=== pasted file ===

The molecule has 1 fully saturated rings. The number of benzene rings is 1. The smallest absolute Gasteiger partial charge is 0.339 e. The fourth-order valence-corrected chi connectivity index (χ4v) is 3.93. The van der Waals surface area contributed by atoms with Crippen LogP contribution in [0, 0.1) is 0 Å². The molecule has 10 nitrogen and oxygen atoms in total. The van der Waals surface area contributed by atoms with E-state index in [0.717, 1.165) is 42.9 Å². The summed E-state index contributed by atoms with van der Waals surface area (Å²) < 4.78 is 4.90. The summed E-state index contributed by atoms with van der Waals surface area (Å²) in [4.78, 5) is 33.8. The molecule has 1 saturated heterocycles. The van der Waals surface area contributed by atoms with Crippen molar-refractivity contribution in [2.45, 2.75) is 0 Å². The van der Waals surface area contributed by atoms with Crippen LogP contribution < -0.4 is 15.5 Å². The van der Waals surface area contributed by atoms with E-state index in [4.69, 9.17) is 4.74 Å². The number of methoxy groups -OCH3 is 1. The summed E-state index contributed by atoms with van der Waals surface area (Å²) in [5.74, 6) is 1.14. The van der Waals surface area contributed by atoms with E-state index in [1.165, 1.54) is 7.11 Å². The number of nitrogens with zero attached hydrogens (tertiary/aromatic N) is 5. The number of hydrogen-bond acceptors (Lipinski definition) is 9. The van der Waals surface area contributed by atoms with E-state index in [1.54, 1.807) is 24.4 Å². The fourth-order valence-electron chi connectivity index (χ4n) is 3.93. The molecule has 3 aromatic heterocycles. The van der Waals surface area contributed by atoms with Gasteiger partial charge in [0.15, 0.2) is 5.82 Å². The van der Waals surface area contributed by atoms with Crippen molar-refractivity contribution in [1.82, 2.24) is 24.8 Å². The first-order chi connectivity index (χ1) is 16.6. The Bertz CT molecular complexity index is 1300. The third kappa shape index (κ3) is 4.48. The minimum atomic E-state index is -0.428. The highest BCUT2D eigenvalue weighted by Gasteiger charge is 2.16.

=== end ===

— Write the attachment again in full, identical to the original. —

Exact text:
The molecule has 1 fully saturated rings. The number of benzene rings is 1. The smallest absolute Gasteiger partial charge is 0.339 e. The fourth-order valence-corrected chi connectivity index (χ4v) is 3.93. The van der Waals surface area contributed by atoms with Crippen LogP contribution in [0, 0.1) is 0 Å². The molecule has 10 nitrogen and oxygen atoms in total. The van der Waals surface area contributed by atoms with E-state index in [0.717, 1.165) is 42.9 Å². The summed E-state index contributed by atoms with van der Waals surface area (Å²) < 4.78 is 4.90. The summed E-state index contributed by atoms with van der Waals surface area (Å²) in [4.78, 5) is 33.8. The molecule has 1 saturated heterocycles. The van der Waals surface area contributed by atoms with Crippen molar-refractivity contribution in [2.45, 2.75) is 0 Å². The van der Waals surface area contributed by atoms with Crippen LogP contribution < -0.4 is 15.5 Å². The van der Waals surface area contributed by atoms with E-state index in [4.69, 9.17) is 4.74 Å². The number of methoxy groups -OCH3 is 1. The summed E-state index contributed by atoms with van der Waals surface area (Å²) in [5.74, 6) is 1.14. The van der Waals surface area contributed by atoms with E-state index in [1.165, 1.54) is 7.11 Å². The number of nitrogens with zero attached hydrogens (tertiary/aromatic N) is 5. The number of hydrogen-bond acceptors (Lipinski definition) is 9. The van der Waals surface area contributed by atoms with E-state index in [1.54, 1.807) is 24.4 Å². The fourth-order valence-electron chi connectivity index (χ4n) is 3.93. The molecule has 3 aromatic heterocycles. The van der Waals surface area contributed by atoms with Gasteiger partial charge in [0.15, 0.2) is 5.82 Å². The van der Waals surface area contributed by atoms with Crippen molar-refractivity contribution in [1.82, 2.24) is 24.8 Å². The first-order chi connectivity index (χ1) is 16.6. The Bertz CT molecular complexity index is 1300. The third kappa shape index (κ3) is 4.48. The minimum atomic E-state index is -0.428. The highest BCUT2D eigenvalue weighted by Gasteiger charge is 2.16.